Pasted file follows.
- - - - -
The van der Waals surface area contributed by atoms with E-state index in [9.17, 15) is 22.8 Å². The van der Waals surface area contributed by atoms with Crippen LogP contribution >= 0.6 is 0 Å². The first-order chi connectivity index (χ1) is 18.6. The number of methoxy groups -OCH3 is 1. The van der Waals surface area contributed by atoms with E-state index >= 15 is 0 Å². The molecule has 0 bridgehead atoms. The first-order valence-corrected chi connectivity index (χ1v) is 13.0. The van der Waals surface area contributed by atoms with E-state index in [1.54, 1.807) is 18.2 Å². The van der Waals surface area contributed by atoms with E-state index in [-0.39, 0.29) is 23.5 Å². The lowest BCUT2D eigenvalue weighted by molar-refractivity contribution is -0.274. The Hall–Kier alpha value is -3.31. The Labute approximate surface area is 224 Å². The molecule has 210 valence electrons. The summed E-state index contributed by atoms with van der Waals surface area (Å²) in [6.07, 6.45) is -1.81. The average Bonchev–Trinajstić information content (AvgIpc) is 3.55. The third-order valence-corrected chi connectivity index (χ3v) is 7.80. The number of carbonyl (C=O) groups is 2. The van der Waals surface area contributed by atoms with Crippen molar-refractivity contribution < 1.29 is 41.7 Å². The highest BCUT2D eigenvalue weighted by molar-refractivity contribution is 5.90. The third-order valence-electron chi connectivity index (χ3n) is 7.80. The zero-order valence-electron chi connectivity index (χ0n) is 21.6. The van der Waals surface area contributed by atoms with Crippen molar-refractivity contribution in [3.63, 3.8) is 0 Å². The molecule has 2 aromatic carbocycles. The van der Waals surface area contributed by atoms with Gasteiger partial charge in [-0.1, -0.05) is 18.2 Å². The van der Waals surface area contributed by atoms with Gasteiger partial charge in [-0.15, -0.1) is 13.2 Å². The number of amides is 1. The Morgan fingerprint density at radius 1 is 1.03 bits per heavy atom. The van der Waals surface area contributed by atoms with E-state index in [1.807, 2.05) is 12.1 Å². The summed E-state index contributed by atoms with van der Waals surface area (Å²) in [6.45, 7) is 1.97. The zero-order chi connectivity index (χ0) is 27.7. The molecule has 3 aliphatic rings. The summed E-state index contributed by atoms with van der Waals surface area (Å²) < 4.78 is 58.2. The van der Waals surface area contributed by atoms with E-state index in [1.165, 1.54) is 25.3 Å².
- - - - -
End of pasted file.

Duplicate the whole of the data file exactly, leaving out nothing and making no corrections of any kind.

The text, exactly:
The van der Waals surface area contributed by atoms with E-state index in [9.17, 15) is 22.8 Å². The van der Waals surface area contributed by atoms with Crippen LogP contribution >= 0.6 is 0 Å². The first-order chi connectivity index (χ1) is 18.6. The number of methoxy groups -OCH3 is 1. The van der Waals surface area contributed by atoms with E-state index >= 15 is 0 Å². The molecule has 0 bridgehead atoms. The first-order valence-corrected chi connectivity index (χ1v) is 13.0. The van der Waals surface area contributed by atoms with E-state index in [1.54, 1.807) is 18.2 Å². The van der Waals surface area contributed by atoms with E-state index in [-0.39, 0.29) is 23.5 Å². The lowest BCUT2D eigenvalue weighted by molar-refractivity contribution is -0.274. The Hall–Kier alpha value is -3.31. The Labute approximate surface area is 224 Å². The molecule has 210 valence electrons. The summed E-state index contributed by atoms with van der Waals surface area (Å²) in [6.07, 6.45) is -1.81. The average Bonchev–Trinajstić information content (AvgIpc) is 3.55. The third-order valence-corrected chi connectivity index (χ3v) is 7.80. The number of carbonyl (C=O) groups is 2. The van der Waals surface area contributed by atoms with Crippen molar-refractivity contribution < 1.29 is 41.7 Å². The highest BCUT2D eigenvalue weighted by molar-refractivity contribution is 5.90. The third-order valence-electron chi connectivity index (χ3n) is 7.80. The zero-order valence-electron chi connectivity index (χ0n) is 21.6. The van der Waals surface area contributed by atoms with Crippen molar-refractivity contribution in [3.63, 3.8) is 0 Å². The molecule has 2 aromatic carbocycles. The van der Waals surface area contributed by atoms with Gasteiger partial charge in [-0.1, -0.05) is 18.2 Å². The van der Waals surface area contributed by atoms with Gasteiger partial charge in [-0.15, -0.1) is 13.2 Å². The number of amides is 1. The Morgan fingerprint density at radius 1 is 1.03 bits per heavy atom. The van der Waals surface area contributed by atoms with E-state index in [1.807, 2.05) is 12.1 Å². The summed E-state index contributed by atoms with van der Waals surface area (Å²) in [6.45, 7) is 1.97. The zero-order chi connectivity index (χ0) is 27.7. The molecule has 3 aliphatic rings. The summed E-state index contributed by atoms with van der Waals surface area (Å²) < 4.78 is 58.2. The van der Waals surface area contributed by atoms with E-state index in [1.165, 1.54) is 25.3 Å².